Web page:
Imperfect Fiction

The Incredible Conjugator

The Incredible Conjugator

Beth Buck

Once upon a time, there lived on the edge of an enchanted wood a boy and this mother. The boy (who had the unfortunate name of Ryanopomeyer Von Schnurrbart, called “Ryan” for short) was blessed (or cursed, if you asked his mother's opinion) with the ability to conjugate verbs in a variety of languages, many of them non-Indo-European. This really annoyed his mother because he would spend all his time conjugating verbs and he never changed the light bulbs or took out the trash.

One day, this very issue cause Ryan and his mother to have terrible row, which ended with his mother forcing him to vacate the premises.

“Conjugating verbs won’t put bread on the table! See if you can eat them!!” She yelled after him, thinking for sure that he’d wander down to the pub but be back in an hour, after they had both sulked a bit.

Ryan didn't feel like going to the pub just then, and decided to go out exploring the forest while he sulked. He had read enough fairy tales to avoid all the evil demons in the guise of lost children, and to help little old ladies get a drink out of a well because they were really good fairies.

Indeed, it wasn't very long until he encountered one of these very creatures.

“I give you the magic power to conjugate verbs in strange languages!” she said to him.

“But I already have that magic power,” he replied.

“Dangit! That’s my best gift! I guess I’ll just have to turn you into a toad to make the problem go away.”

Quickly Ryan fled deeper into the woods to escape. By and by he came to an enormous castle.

“My mother thinks my conjugation abilities are worthless,” he muttered to himself. “I'll show that old hag!” He made himself known to the castle guards and announced himself as “The Greatest Conjugator in the World.”

The guards appeared very flustered at the news. “We must tell the king right away,” the said to one another. Indeed, they thought Ryan was the best conjurer in the world, which is something different entirely.

By and by Ryan was brought before the king, and the king said nervously to him, “I understand you are able to conjugate.” Now, the king wasn’t very bright and didn’t even know what conjugate means. He thought it meant “to conjure.”

“That's right!” said Ryan proudly. “Would you like me to demonstrate?”

“NO!” shouted the king at once, who thought that demonstrate meant to conjure demons.  “Erm...no. Instead my boy, I have a task for you. My daughter the Princess Ashira has been taken captive by the Evil Witch Makanitch. She is being kept in a tower on the far side of the Enchanted Wood; a tower that has no lock nor key. If you free her, you may have her hand in marriage as well as half my kingdom.”

Ashira!” Ryan exclaimed. “What a lovely name! Did you know that ashira is a future tense Hebrew verb meaning, 'I will sing?'”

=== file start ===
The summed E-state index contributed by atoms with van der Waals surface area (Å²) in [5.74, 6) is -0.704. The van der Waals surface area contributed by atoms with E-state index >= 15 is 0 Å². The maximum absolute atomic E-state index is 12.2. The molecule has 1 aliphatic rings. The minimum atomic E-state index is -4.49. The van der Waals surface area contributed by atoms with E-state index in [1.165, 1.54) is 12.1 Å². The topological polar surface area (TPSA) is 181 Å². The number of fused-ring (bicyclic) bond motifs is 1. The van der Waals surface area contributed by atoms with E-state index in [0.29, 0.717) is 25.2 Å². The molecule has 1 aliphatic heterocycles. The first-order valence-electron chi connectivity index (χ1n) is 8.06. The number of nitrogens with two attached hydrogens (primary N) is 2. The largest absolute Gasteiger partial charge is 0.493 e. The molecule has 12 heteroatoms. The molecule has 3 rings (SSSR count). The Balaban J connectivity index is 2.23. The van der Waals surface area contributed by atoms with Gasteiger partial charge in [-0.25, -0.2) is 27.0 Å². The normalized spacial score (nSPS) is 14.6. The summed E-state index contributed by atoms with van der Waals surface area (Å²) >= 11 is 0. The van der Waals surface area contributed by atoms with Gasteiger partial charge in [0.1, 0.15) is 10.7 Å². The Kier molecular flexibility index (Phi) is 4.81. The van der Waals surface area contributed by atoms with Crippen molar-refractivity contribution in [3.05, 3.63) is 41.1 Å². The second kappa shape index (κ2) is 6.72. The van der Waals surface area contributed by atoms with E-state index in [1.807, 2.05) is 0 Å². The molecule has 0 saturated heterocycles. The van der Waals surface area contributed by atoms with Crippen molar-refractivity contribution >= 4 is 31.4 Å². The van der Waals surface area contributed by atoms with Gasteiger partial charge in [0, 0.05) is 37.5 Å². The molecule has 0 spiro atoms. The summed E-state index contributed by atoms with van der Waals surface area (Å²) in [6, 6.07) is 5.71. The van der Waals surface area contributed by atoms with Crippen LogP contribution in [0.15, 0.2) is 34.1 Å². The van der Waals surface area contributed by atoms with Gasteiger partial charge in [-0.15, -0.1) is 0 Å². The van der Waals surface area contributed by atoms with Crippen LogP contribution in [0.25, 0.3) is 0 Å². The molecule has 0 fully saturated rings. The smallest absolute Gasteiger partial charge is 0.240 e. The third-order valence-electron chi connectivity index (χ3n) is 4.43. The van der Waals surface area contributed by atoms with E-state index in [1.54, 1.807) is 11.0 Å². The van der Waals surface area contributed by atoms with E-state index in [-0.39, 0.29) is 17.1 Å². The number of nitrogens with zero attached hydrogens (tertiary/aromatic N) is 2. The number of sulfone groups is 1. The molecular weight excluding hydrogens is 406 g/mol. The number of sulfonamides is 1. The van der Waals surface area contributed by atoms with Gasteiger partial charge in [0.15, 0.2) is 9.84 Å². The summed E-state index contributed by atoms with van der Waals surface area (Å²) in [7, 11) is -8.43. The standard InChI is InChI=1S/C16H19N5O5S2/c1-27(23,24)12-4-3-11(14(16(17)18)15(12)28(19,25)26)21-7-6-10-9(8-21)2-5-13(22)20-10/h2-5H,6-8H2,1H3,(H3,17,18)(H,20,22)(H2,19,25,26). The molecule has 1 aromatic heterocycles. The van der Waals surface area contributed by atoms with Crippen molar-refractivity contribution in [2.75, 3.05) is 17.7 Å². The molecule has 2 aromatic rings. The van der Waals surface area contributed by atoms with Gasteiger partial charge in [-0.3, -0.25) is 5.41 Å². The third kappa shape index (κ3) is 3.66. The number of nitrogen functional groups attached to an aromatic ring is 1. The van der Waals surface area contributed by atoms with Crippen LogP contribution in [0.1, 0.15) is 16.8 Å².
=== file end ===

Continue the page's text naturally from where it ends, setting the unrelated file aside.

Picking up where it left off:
“Uh, no, I didn't know that, actually,” said the King.

“And similarly,” Ryan continued, “Makanitch is a negative past tense verb in the modern Egyptian vernacular meaning 'she cannot.' Isn't that fascinating?”

“I suppose,” replied the king, who was no longer sure whether this man was the right person for the job. “So you'll be rescuing her, then?”

“Sounds great!” Ryan said. “I'm on it!”

So he left to fulfill his Great Quest, and the King chuckled to himself. Due to various gambling debts and shady business ventures, the kingdom consisted of the castle and a vacant lot out back. The king would of course be keeping the castle half.

Ryanopomeyer Von Schnurrbart traveled in the Enchanted wood for six nights and three days (which is very difficult to do) and at last came to the Princess Ashira's enchanted tower.

“Save me, fair Prince!” The Princess shouted down to him. “If you don't sent me free soon, the Witch will come back and make me take violin lessons!”

“The nerve of that foul creature!” said Ryan with a shudder. He knew all too well the horror of forced violin lessons.

“Fear not, fair maiden!” Ryan shouted back. And he said the magic incantation that by pure luck was also his favorite conjugation:

Amo           Amamus

Amas          Amatis     

Amat           Amant

 A secret door at the base of the tower opened, and the princess was set free. They rode gallantly back to her father's castle on a horse that appeared out of nowhere, and they were married and were given the vacant lot as their very own kingdom. They built a frozen custard stand and made so much money off of it that they relocated to southern Florida. As for the witch, the stress of losing her only violin pupil to a Conjugator made her so distressed that her immune system weakened, she caught pneumonia and died. Everyone else lived happily ever after.

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